So, when I say that some groups have a social contract that gives power to the narrative, that’s just shorthand for saying that everyone at the table has sat down with the (implicit or explicit) agreement that they are going to play in a certain way. One that happens to give fictional facts more power to determine “what happens next” than mechanics.

  17. Hi D7,

    Yep, I get what you mean and their making agreements about things and sticking to agreements. I agree that fits what I’m saying about sympathy 🙂

    But I just can’t resist taking it a little further in terms of the idea. I think you can stop interacting in certain spots, and this leaves a little space there. And something quite different can show up there from a person than if you had interacted with them/made social contract.

    But I’m being fiddley. Yeah, your post talks about the same state of affairs as mine does. Common ground! Cool!

  18. So, I got myself twisted to some sort of intellectual knot. I reread the opening post and will respon to it solely, ignoring the remaining discussion and the discussion that was before.

    You wrote:

    Whether you give IS greatly influenced by narration? Or CAN be greatly influenced?

    There’s nothing reaching out into the brain of the player and controlling his synapses, of course. I would say it is merely ‘can’.

    Indeed, the default is not to be influenced by narration at all – giving or not giving are just two buttons, press one. That’s it. No further influence.

    I see no reason for influence to necessarily be deterministic. This is clearly true in the real world: If I need a little cash, having lost my wallet, say, I can go about asking people for it, and certainly that would increase the chance of me getting a few coins as opposed to not asking anyone. Playing an instrument of threatening people with a knife or a gun or selling my coat might be even better at generating some coins, though none of these actions would assure any euros.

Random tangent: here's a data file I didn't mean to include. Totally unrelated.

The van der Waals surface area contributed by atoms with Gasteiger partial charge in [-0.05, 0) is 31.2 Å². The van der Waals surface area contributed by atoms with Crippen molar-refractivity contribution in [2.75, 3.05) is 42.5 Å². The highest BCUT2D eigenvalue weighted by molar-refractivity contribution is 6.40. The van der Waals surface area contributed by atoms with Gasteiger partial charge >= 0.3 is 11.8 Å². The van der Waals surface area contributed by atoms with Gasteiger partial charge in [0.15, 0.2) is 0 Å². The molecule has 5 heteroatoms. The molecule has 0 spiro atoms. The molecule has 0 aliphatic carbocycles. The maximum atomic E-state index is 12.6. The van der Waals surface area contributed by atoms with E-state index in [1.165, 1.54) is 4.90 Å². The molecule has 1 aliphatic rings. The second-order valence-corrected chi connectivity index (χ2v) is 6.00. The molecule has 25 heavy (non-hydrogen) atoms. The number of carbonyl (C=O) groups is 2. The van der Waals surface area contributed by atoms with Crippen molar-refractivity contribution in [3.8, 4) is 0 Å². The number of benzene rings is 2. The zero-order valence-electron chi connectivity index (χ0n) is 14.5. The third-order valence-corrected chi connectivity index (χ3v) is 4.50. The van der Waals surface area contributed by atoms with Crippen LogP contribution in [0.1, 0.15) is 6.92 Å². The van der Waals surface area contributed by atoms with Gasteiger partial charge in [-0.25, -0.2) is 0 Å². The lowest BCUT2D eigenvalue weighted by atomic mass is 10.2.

Or, let us take a game of D&D, and I describe a roughly humanoid monster three meters tall, muscled and brutish, looking at your characters as delicious breakfast. Or maybe I could say “It’s an ogre”. I’d say a party low on resources would be more likely to retreat, given the first option (if not, insert suitably impending narration). The rules are the same.

    Or the DitV situation. In none of these is anyone forced to act in a specific way, but I’d say that a certain behaviour is encouraged. Do you disagree?

    If you had a roleplay system where you replaced the buttons with abstract terms – like replace ‘give’ with ‘#532′

    Okay, run the person through it with abstract terms. THAT’S how a roleplay game works by default. No sympathy, no soul at all. THAT is mechanics in play.

    Your point here seems to be that roleplaying games “really” work as though there was nothing there but rules. I can see two options here. Either you are claiming that the fiction does not matter (from which it would follow that the fiction can be totally removed without changing anything), or you are claiming that on some fundamental level only the rules of rpgs matter. Am I, again, making a huge mistake of some sort? If not, which one is closer to your stance?

  19. How you put it

    “but whether one gives or not is greatly influenced by narration”

    I said

    “Whether you give IS greatly influenced by narration? Or CAN be greatly influenced?”

    You said

    “I see no reason for influence to necessarily be deterministic.”

    Were pretty much done – either I got my point across or you already shared a similar point already. There’s not much to it beyond these few words. The implications are many, but the seat of it is here.